o  Making sure to stand far enough away from your anchor (so that you have a decent amount of tension in your band), slowly pull the band forward and above your head while keeping your arms straight (you may need to slightly bend your elbows), and bring the handles to meet in front of you

o  Bring your arms back to the starting position. Aim for around three sets of 20 – 25 reps

The banded declined chest fly

And, of course, if it inclines, it should decline, too. The banded declined chest fly builds your lower pectoral muscles and provides a much more balanced upper body workout.

To start:

o  Anchor the band behind you above your head and wrap each handle around your hand. Hold your arms straight out to your sides, again, in a T formation, with your palms facing forward. Try not to lock your elbows

o  Stand far enough away from your anchor point (with the same amount of tension created in your band). Then pull the band forward and down to stomach level while keeping your arms relatively straight, bringing the handles to meet in front of you

o  Slowly bring your arms back to the starting position. Aim to do another three sets of 20 – 25 reps

The banded bench press

This exercise gets you back down on the floor where you may feel more comfortable strengthening your upper body. With the “banded bench press” (or, banded chest press) you only need a firm resistance band and a little bit of space. But you get just as effective a workout on your pectorals and upper arms.

To start:

o  Get into position on your back (preferably on a mat on the floor) with your band passing under your chest just below your armpits. Plant your feet firmly and lay with your knees bent

o  Wrap each end of the band around your hands, between the thumb and index finger, and position your arms in line with the top of your back, with your elbows resting on the floor and forearms vertical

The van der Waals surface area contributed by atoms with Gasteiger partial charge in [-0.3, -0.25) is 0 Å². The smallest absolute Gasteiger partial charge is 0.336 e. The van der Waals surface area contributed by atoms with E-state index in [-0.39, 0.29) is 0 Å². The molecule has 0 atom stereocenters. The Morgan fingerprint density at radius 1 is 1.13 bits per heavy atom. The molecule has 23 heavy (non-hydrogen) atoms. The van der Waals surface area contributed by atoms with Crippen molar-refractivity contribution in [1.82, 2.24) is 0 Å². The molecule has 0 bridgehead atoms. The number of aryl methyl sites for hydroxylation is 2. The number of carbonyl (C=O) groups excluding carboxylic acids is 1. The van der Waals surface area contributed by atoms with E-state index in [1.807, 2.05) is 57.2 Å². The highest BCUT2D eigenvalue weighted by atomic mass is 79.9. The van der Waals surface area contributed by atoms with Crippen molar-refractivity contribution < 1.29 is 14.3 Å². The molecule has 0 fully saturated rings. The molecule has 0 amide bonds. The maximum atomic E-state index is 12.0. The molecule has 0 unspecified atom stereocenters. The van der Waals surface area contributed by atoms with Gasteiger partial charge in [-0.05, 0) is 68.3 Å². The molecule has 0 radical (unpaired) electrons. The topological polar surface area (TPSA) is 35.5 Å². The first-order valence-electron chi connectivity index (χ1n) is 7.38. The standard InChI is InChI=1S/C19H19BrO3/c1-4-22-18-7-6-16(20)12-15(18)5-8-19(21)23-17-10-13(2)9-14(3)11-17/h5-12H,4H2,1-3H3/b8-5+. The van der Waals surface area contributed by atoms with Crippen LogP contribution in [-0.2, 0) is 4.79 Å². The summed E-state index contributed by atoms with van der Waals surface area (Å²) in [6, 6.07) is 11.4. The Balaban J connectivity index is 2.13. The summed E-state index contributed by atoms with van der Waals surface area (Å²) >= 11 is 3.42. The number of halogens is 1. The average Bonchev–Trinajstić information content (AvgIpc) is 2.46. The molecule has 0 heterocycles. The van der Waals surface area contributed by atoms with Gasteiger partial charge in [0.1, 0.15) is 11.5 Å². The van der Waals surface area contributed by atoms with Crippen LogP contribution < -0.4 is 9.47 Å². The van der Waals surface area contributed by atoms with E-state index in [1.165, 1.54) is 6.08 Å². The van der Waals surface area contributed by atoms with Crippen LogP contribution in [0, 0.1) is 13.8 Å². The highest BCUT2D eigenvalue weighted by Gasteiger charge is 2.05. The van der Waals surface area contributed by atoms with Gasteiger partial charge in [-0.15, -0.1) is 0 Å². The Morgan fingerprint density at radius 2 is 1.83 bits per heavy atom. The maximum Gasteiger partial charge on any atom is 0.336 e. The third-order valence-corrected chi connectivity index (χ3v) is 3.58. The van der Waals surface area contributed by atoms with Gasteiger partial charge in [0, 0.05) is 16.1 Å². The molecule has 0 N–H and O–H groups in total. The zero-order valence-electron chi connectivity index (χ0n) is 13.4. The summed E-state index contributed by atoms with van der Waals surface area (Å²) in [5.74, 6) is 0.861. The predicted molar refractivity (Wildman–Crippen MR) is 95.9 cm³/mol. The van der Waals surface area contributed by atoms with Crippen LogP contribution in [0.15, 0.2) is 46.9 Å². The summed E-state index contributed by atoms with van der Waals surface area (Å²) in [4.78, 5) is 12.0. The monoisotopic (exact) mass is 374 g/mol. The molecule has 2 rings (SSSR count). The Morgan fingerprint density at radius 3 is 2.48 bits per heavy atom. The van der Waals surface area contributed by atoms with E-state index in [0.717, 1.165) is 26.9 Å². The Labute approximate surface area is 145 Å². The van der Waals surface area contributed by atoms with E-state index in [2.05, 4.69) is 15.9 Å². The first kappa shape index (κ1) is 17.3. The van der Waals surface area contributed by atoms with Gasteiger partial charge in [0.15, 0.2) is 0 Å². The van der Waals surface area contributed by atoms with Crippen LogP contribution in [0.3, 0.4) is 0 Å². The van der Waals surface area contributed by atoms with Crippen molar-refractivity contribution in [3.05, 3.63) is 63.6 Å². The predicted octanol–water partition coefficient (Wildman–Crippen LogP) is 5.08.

o  Extend your arms upwards and inwards, without locking your elbows, until your hands meet in the middle just above your sternum. Return to place. Aim to do another three sets of 20 – 25 reps

The seated chest press

The seated chest press with resistance band

This exercise is a variation on the above bench press, but its versatility and ease of execution means that you can do it in just about every situation, like at the office, in a hotel, or even on the train (preferably if the train is empty).

To start:

o  Take the resistance bands and wrap them securely behind a chair––or attach them to the base of the chair. Always make sure you are using a solid, unshakeable base with any seated band workout

o  Sit down and pick up the bands, one in each hand. With your elbows, out, push your arms up at a 45° angle

o  Try to restrict all movement to only your chest and arms, never pushing too hard to cause discomfort. Aim for around two sets of 15 to 20 reps––or whatever your body tells you

There you have it. Five of the simplest and most effective resistance band chest fly exercises that you can do just about anywhere to strengthen your chest and arm muscles, boost your energy, and look and feel great.